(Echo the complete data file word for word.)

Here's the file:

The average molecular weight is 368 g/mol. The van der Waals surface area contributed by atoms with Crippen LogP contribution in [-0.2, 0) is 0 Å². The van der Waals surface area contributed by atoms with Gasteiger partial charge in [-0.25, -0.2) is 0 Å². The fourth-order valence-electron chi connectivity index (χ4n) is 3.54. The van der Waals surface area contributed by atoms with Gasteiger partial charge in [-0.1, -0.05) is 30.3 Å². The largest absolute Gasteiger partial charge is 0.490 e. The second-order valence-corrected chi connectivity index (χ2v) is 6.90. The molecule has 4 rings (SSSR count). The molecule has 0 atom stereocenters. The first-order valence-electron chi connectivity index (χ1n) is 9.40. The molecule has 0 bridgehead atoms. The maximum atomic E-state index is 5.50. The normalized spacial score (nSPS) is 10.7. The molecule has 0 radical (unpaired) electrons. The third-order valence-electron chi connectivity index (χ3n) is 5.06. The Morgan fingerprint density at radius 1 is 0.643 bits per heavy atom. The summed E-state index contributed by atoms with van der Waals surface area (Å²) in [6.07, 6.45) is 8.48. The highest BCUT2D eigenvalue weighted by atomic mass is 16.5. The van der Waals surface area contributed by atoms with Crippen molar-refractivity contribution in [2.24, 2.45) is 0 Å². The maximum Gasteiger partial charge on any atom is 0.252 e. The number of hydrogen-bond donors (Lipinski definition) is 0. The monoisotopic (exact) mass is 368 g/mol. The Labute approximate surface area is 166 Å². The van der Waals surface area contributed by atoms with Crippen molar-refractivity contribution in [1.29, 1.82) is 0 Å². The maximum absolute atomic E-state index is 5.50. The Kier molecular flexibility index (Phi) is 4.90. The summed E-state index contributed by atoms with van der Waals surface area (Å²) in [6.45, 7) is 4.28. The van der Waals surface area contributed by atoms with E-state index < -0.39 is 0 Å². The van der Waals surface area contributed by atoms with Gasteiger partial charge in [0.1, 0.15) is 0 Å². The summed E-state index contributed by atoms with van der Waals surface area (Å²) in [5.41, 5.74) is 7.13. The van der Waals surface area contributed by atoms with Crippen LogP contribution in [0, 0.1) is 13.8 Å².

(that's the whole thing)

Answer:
The average molecular weight is 368 g/mol. The van der Waals surface area contributed by atoms with Crippen LogP contribution in [-0.2, 0) is 0 Å². The van der Waals surface area contributed by atoms with Gasteiger partial charge in [-0.25, -0.2) is 0 Å². The fourth-order valence-electron chi connectivity index (χ4n) is 3.54. The van der Waals surface area contributed by atoms with Gasteiger partial charge in [-0.1, -0.05) is 30.3 Å². The largest absolute Gasteiger partial charge is 0.490 e. The second-order valence-corrected chi connectivity index (χ2v) is 6.90. The molecule has 4 rings (SSSR count). The molecule has 0 atom stereocenters. The first-order valence-electron chi connectivity index (χ1n) is 9.40. The molecule has 0 bridgehead atoms. The maximum atomic E-state index is 5.50. The normalized spacial score (nSPS) is 10.7. The molecule has 0 radical (unpaired) electrons. The third-order valence-electron chi connectivity index (χ3n) is 5.06. The Morgan fingerprint density at radius 1 is 0.643 bits per heavy atom. The summed E-state index contributed by atoms with van der Waals surface area (Å²) in [6.07, 6.45) is 8.48. The highest BCUT2D eigenvalue weighted by atomic mass is 16.5. The van der Waals surface area contributed by atoms with Crippen molar-refractivity contribution in [2.24, 2.45) is 0 Å². The maximum Gasteiger partial charge on any atom is 0.252 e. The number of hydrogen-bond donors (Lipinski definition) is 0. The monoisotopic (exact) mass is 368 g/mol. The Labute approximate surface area is 166 Å². The van der Waals surface area contributed by atoms with Crippen molar-refractivity contribution in [1.29, 1.82) is 0 Å². The maximum absolute atomic E-state index is 5.50. The Kier molecular flexibility index (Phi) is 4.90. The summed E-state index contributed by atoms with van der Waals surface area (Å²) in [6.45, 7) is 4.28. The van der Waals surface area contributed by atoms with E-state index < -0.39 is 0 Å². The van der Waals surface area contributed by atoms with Gasteiger partial charge in [0.1, 0.15) is 0 Å². The summed E-state index contributed by atoms with van der Waals surface area (Å²) in [5.41, 5.74) is 7.13. The van der Waals surface area contributed by atoms with Crippen LogP contribution in [0, 0.1) is 13.8 Å².